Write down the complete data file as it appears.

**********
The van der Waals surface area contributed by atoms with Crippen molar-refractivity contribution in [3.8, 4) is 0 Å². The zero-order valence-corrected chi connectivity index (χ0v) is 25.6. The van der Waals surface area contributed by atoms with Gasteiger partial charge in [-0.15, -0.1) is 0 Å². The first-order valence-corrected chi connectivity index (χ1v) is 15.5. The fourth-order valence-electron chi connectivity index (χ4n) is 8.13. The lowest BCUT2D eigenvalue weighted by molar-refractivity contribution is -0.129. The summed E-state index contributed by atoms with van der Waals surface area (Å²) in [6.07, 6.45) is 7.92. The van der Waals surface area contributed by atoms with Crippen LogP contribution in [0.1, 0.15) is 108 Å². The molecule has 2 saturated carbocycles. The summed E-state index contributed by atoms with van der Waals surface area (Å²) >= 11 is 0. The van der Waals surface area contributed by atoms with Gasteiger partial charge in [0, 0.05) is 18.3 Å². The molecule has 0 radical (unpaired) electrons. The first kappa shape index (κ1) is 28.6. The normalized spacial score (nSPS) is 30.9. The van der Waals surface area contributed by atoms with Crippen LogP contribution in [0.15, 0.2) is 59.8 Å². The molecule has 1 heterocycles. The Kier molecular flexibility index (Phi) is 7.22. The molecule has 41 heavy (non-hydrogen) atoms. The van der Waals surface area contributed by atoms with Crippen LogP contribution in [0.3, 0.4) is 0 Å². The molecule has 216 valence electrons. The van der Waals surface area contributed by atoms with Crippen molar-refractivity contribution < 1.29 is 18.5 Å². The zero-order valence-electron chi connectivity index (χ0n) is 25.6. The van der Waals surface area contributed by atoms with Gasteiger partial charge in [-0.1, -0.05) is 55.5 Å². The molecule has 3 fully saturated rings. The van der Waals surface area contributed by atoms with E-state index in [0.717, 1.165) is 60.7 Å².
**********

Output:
The van der Waals surface area contributed by atoms with Crippen molar-refractivity contribution in [3.8, 4) is 0 Å². The zero-order valence-corrected chi connectivity index (χ0v) is 25.6. The van der Waals surface area contributed by atoms with Gasteiger partial charge in [-0.15, -0.1) is 0 Å². The first-order valence-corrected chi connectivity index (χ1v) is 15.5. The fourth-order valence-electron chi connectivity index (χ4n) is 8.13. The lowest BCUT2D eigenvalue weighted by molar-refractivity contribution is -0.129. The summed E-state index contributed by atoms with van der Waals surface area (Å²) in [6.07, 6.45) is 7.92. The van der Waals surface area contributed by atoms with Crippen LogP contribution in [0.1, 0.15) is 108 Å². The molecule has 2 saturated carbocycles. The summed E-state index contributed by atoms with van der Waals surface area (Å²) >= 11 is 0. The van der Waals surface area contributed by atoms with Gasteiger partial charge in [0, 0.05) is 18.3 Å². The molecule has 0 radical (unpaired) electrons. The first kappa shape index (κ1) is 28.6. The normalized spacial score (nSPS) is 30.9. The van der Waals surface area contributed by atoms with Crippen LogP contribution in [0.15, 0.2) is 59.8 Å². The molecule has 1 heterocycles. The Kier molecular flexibility index (Phi) is 7.22. The molecule has 41 heavy (non-hydrogen) atoms. The van der Waals surface area contributed by atoms with Crippen LogP contribution in [0.3, 0.4) is 0 Å². The molecule has 216 valence electrons. The van der Waals surface area contributed by atoms with Crippen molar-refractivity contribution < 1.29 is 18.5 Å². The zero-order valence-electron chi connectivity index (χ0n) is 25.6. The van der Waals surface area contributed by atoms with Gasteiger partial charge in [-0.1, -0.05) is 55.5 Å². The molecule has 3 fully saturated rings. The van der Waals surface area contributed by atoms with E-state index in [0.717, 1.165) is 60.7 Å².